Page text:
Our MPs seem to breaking political traditions daily

Cllr Tony Janio, leader of the Conservatives on Brighton and Hove City Council
Cllr Tony Janio, leader of the Conservatives on Brighton and Hove City Council

A few years ago, when asked about the origin of the word politics, I found that the ancient Greeks described it as the ‘affairs of the cities’. Today it describes so much more.

We know politics is an attempt to describe how society is organised, and how we are governed, but it has also worryingly come to describe how human activity can be controlled.

I am not sure why anybody would want to try to manipulate human nature, as the rich and diverse world we inhabit evolved quite naturally, but some on the left would seek to try. We must, of course, curb the wilder side of human nature, but only when it negatively affects others.

To govern complex societies successfully, political parties were formed to promote their beliefs. Most soon came to appreciate that they couldn’t rule by legislation alone. They knew they needed to respect our system of learnt traditions and that they ignore this at their peril. I wish somebody would remind our MPs of this, as they seem to be breaking most of their ancient traditions on a daily basis.

The desire to form a better society is the key motivation that drives the general public to want to become local councillors and get involved in politics. And, as much as they would deny it, all political parties have had similar goals for society. We just have slightly different ways of getting there.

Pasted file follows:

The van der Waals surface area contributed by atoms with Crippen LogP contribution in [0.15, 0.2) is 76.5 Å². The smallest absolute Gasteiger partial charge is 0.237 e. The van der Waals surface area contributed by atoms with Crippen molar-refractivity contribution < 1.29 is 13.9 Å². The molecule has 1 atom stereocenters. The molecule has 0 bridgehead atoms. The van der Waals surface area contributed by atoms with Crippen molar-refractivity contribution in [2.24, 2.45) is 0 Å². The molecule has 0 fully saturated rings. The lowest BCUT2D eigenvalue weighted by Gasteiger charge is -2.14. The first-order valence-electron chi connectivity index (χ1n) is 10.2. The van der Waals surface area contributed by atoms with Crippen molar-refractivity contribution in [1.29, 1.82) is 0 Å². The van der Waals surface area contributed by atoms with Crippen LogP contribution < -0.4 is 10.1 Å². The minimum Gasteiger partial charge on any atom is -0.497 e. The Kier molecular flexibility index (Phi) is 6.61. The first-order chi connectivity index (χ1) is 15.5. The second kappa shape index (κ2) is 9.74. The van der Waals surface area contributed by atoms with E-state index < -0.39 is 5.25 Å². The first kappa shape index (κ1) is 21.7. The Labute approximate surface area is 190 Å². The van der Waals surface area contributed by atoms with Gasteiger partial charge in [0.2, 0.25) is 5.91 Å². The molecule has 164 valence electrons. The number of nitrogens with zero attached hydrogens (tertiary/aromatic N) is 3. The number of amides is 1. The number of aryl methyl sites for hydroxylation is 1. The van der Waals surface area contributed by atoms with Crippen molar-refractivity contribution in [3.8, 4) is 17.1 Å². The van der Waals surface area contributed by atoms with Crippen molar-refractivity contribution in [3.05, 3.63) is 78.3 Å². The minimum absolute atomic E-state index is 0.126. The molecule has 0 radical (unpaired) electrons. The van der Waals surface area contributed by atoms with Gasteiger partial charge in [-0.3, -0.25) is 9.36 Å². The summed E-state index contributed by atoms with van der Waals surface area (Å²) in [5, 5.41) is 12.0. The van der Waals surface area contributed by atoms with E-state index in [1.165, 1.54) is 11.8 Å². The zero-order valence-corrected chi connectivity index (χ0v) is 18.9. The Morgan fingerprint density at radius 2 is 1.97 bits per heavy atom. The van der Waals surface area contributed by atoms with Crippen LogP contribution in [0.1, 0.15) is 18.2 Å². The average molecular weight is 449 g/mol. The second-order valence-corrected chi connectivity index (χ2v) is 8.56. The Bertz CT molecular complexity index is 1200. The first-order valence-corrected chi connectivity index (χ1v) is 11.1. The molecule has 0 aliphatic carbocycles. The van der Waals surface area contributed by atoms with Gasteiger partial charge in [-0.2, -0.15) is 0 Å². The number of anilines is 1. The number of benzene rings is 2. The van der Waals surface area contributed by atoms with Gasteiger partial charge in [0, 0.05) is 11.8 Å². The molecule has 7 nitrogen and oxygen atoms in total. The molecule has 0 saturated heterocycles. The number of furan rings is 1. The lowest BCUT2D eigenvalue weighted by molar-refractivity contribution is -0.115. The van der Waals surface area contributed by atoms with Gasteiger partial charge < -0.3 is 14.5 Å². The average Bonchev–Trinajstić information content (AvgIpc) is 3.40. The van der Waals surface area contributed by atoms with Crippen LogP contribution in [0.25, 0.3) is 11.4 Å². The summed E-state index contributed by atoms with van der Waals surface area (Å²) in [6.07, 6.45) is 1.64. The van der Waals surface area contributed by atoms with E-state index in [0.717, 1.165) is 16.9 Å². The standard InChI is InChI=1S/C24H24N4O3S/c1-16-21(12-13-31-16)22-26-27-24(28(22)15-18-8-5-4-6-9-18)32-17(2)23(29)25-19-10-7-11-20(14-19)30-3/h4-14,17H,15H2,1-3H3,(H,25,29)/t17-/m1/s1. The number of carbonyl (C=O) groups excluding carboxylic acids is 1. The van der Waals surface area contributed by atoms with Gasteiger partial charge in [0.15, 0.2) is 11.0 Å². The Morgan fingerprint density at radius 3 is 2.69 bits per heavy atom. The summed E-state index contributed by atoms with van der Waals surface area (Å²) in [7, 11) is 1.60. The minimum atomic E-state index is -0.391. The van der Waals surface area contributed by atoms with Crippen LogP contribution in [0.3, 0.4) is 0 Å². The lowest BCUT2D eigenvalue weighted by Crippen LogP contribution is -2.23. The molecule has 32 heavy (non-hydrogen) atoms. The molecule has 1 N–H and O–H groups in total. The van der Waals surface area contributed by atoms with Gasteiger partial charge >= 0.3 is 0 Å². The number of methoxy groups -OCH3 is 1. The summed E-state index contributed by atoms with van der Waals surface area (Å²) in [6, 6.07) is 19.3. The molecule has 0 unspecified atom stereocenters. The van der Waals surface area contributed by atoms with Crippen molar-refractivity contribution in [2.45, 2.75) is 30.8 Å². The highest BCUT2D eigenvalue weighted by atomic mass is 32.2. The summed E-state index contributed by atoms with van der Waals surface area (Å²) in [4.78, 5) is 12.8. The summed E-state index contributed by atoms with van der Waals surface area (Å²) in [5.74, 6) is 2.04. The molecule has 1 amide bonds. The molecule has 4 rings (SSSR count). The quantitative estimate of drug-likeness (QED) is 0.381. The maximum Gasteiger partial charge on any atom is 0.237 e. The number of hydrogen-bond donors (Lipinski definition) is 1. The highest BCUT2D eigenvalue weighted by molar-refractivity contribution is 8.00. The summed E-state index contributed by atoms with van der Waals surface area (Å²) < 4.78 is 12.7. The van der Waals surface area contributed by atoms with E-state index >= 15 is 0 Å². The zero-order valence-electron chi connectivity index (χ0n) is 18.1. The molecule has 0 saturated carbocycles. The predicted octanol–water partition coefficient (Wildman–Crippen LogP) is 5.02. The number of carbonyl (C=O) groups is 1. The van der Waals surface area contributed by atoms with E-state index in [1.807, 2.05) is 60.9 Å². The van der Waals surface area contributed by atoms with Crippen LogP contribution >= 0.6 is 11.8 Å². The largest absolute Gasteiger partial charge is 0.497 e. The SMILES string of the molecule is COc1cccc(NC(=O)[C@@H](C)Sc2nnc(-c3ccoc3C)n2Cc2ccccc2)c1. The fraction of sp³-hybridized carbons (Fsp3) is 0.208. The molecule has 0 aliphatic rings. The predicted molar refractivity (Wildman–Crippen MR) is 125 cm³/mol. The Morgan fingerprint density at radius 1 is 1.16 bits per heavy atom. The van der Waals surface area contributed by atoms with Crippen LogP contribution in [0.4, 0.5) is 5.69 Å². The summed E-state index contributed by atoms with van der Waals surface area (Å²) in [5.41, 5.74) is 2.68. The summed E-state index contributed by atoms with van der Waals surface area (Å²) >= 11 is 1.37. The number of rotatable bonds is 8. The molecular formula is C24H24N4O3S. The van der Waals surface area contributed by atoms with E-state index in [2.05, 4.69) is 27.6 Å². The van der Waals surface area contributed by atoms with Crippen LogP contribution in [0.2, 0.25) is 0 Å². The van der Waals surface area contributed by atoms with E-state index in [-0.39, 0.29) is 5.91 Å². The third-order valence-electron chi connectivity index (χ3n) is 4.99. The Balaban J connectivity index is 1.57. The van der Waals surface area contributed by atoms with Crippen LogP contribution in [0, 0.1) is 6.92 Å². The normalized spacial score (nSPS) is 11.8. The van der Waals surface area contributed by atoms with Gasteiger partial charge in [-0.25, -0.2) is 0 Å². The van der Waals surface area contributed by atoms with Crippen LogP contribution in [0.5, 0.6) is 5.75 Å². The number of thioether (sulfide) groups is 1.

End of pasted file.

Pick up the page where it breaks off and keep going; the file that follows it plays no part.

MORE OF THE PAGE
Politics has, however, changed over the last few years. Many moderates within the Labour Party, both nationally and locally, speak of their concerns regarding Jeremy Corbyn’s leadership of their party. Labour, they say, is now focusing on political dogma rather than providing the services and infrastructure we all need. This change of attitude over the last few years has failed our city .

As we approach the local elections in Brighton and Hove, it is important that we elect moderate councillors to provide a stable basis for generating the prosperity we deserve.

We must return to the original meaning of politics – affairs of the cities – and concentrate on providing good local government without the political games. This will only be achieved by voting Conservative on May 2.